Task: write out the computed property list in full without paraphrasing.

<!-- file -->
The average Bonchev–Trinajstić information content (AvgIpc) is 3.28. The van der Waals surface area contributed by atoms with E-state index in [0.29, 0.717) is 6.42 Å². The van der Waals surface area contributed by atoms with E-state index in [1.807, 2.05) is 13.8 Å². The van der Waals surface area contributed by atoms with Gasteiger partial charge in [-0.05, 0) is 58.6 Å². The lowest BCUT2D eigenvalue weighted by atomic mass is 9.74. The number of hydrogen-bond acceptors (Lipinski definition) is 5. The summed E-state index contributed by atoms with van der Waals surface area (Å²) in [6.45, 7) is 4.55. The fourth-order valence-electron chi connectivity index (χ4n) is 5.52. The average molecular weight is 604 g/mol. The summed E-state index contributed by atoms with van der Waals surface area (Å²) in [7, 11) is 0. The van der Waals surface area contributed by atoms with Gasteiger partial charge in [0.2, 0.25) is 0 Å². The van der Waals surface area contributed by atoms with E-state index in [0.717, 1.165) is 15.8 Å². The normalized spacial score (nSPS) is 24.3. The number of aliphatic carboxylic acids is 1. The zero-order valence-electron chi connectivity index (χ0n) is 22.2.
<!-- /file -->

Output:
The average Bonchev–Trinajstić information content (AvgIpc) is 3.28. The van der Waals surface area contributed by atoms with E-state index in [0.29, 0.717) is 6.42 Å². The van der Waals surface area contributed by atoms with E-state index in [1.807, 2.05) is 13.8 Å². The van der Waals surface area contributed by atoms with Gasteiger partial charge in [-0.05, 0) is 58.6 Å². The lowest BCUT2D eigenvalue weighted by atomic mass is 9.74. The number of hydrogen-bond acceptors (Lipinski definition) is 5. The summed E-state index contributed by atoms with van der Waals surface area (Å²) in [6.45, 7) is 4.55. The fourth-order valence-electron chi connectivity index (χ4n) is 5.52. The average molecular weight is 604 g/mol. The summed E-state index contributed by atoms with van der Waals surface area (Å²) in [7, 11) is 0. The van der Waals surface area contributed by atoms with Gasteiger partial charge in [0.2, 0.25) is 0 Å². The van der Waals surface area contributed by atoms with E-state index in [0.717, 1.165) is 15.8 Å². The normalized spacial score (nSPS) is 24.3. The number of aliphatic carboxylic acids is 1. The zero-order valence-electron chi connectivity index (χ0n) is 22.2.